The recently renovated De Forest Middle School library
Photo courtesy De Forest Area SD
In the elementary schools, Library Media Specialists Jamey Stanosz and Dana Franco also list NoveList K-8 as a favorite among staff and students alike. They shared that “students first learn to use Encyclopedia Britannica in 3rd grade as they are learning to how to effectively locate and use high-quality information online. In 4th grade, students learn a variety of skills as they integrate primary source documents found in Explora for Elementary Schools into their projects. For example, a student making a project related to the March on Washington found and used the program from the March on Washington.”

Students using computers with headphones on in the library
Elementary students using online resources
Photo courtesy De Forest Area SD
It’s quite an exciting time at De Forest Area School District Libraries -- in addition to all the projects and programs described above, one elementary school is being entirely rebuilt, and another is undergoing a complete renovation. Both schools will have new library media centers, which will include makerspaces, or “Inventor Centers” as they are called in the district. A third elementary school is remodeling a space to become an Inventor Center, as well. Thanks to the library staff at De Forest Area School District for their support of BadgerLink and for giving us a glimpse into their libraries, and here’s to a successful rest of the school year!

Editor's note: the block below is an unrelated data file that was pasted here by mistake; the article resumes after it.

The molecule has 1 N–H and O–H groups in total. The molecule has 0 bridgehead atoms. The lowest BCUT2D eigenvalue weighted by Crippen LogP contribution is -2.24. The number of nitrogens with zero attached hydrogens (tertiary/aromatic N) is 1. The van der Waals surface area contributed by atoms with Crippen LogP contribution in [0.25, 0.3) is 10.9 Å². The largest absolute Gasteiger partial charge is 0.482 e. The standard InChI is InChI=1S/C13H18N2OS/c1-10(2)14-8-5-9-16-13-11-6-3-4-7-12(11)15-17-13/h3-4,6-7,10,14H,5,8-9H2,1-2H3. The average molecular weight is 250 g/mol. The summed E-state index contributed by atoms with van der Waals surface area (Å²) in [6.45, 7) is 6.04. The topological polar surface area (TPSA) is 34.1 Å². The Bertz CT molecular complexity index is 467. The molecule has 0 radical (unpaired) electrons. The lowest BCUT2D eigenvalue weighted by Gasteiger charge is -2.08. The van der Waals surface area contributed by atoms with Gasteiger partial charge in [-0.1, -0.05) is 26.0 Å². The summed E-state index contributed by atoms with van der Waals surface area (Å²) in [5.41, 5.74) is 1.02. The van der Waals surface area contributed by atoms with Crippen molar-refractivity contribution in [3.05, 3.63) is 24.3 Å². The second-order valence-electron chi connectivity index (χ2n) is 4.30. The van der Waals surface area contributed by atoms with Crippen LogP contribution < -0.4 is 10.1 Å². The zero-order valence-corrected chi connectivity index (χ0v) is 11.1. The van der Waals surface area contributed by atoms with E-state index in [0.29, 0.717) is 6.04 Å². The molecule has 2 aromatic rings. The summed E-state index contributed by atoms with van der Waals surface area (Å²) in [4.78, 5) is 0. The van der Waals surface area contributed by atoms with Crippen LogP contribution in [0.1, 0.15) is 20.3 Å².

Written by Gail Murray
Resources for Libraries & Lifelong Learning

Resources for Libraries and Lifelong Learning - 2016 Highlights

2016 is nearly over, and it was an exciting year at Resources for Libraries and Lifelong Learning. Here are a few highlights:


After hours of webinars, emails, and phone calls to solicit recommendations and feedback, our new website, Job Seeker, was released. Job Seeker contains links to over a hundred resources for Wisconsin residents seeking employment. Libraries can link to the website directly, or embed the page into their own website!


Photo of branch library with red car parked in front
Marathon County Public Library - Unity Branch ca. 1992
Photo courtesy of the Marathon county Public Library
Link to item in DPLA
DPI partnered with the Milwaukee Public Library, UW-Madison, UW-Milwaukee, WiLS, the Wisconsin Historical Society, and Marquette University to launch the Wisconsin Service Hub of the Digital Public Library of America. DPLA gives cultural institutions like museums and libraries a way to provide access to their digital collections on a single, nationwide platform. At launch, Wisconsin became the 5th largest hub on the platform with nearly 400,000 records, with more to come!